Asbestosis frequently diagnosed as obstructive sleep apnea syndrome

By Treven Pyles

Posted on November 26th, 2020

Asbestosis is a debilitating lung condition caused by long-term exposure to asbestos. Because asbestosis is a progressive disease that affects breathing by hardening and scarring the lungs, it's important for people with a history of asbestos exposure in the workplace, who experience symptoms of sleep apnea to be correctly diagnosed.

For about a hundred years, asbestos was in heavy use in thousands of industrial products, especially related to construction and maintenance. Soon enough, its harmful effects have been confirmed; however, by then its benefits seemed so useful that many companies were willing to overlook potential health and safety issues. The cost in human lives is still being paid to this day because the effects of asbestos exposure only become noticeable decades after the initial exposure.

The vast majority of people who suffer from asbestosis had worked in industrial facilities such as shipyards, chemical plants, oil refineries, or automotive assembly plants between 1935 and 1980 when asbestos was highly prevalent in these occupational settings. Because asbestosis is a progressive disease that affects breathing by hardening and scarring the lung, it's important for people with a history of asbestos exposure in the workplace, who experience symptoms of sleep apnea to be correctly diagnosed. Correct diagnosis and prompt treatment can relieve symptoms of chest congestion, tightness, and difficulty breathing and extend your life expectancy.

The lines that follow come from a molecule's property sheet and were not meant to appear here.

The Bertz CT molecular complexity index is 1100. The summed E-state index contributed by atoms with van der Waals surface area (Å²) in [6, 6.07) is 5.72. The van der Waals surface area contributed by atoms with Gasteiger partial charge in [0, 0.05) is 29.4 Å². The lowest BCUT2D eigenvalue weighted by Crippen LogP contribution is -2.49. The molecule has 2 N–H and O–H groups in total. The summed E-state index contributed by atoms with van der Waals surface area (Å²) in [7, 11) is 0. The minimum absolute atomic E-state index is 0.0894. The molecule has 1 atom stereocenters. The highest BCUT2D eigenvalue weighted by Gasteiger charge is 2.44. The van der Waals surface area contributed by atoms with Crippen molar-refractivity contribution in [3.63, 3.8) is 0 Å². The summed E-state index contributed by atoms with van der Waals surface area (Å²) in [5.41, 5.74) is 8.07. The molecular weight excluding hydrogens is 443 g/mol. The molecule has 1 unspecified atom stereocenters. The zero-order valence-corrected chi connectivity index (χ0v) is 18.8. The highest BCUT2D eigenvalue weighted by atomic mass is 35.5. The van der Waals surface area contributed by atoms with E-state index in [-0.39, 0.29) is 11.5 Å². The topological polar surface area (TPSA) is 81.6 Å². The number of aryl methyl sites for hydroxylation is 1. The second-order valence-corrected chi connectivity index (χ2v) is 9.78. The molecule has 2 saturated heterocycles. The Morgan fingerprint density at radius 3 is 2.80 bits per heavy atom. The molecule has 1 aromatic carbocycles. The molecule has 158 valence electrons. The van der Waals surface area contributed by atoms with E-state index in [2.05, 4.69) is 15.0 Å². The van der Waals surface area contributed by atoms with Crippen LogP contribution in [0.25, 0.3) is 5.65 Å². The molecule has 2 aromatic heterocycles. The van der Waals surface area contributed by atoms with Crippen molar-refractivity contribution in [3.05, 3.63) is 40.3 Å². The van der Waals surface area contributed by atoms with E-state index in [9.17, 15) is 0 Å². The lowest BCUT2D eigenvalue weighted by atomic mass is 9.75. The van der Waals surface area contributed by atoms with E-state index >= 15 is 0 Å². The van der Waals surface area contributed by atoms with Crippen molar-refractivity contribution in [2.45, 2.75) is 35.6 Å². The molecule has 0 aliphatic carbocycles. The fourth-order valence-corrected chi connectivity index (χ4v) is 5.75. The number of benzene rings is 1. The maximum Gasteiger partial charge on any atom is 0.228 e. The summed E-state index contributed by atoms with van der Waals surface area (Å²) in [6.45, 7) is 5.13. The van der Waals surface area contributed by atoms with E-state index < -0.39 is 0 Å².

Prevalence of obstructive sleep apnea in patients with asbestos-related lung conditions

Symptoms of asbestos-related pulmonary diseases appear gradually only after large areas of the lungs become scarred. The scarring causes the lungs to stiffen. The first symptoms are mild shortness of breath and a decreased ability to exercise. Gradually, breathing becomes more and more difficult. In about 35% of people with asbestosis, for example, severe shortness of breath and respiratory failure develop.

Difficulty breathing during the day and sudden awakenings with a sensation of gasping or choking arise because of pleural thickening caused by the longtime presence of asbestos fibers, or pleural effusion, the buildup of extra fluid in the space between the lungs and the chest wall. Cancerous tumors of the lungs can restrict the regular movement of the lung during breathing, diaphragm, heart, and other organs in the chest and abdominal cavities. Because any abnormal growth in the chest cavity can reduce the space into which the lungs usually expand, breathing becomes more difficult, leading to breathlessness.

The importance of prompt and accurate diagnosis of pulmonary abnormalities in asbestos-exposed industrial workers and veterans

Asbestos-related lung diseases are difficult to diagnose due to the fact that they resemble the symptoms of much less threatening respiratory conditions such as COPD, asthma, or obstructive sleep apnea syndrome. Because asbestos-related diseases require a particular therapeutic approach, misdiagnosis can have terrible consequences for your health. Receiving treatment for the wrong illness when you actually have a progressive condition like asbestosis, will impact your prognosis dramatically, and will also prevent you from claiming the amount of financial compensation you are truly eligible for, as asbestos trust funds provide payment depending primarily on your diagnosis.

Case study - Patrick N. Pensacola, Fla.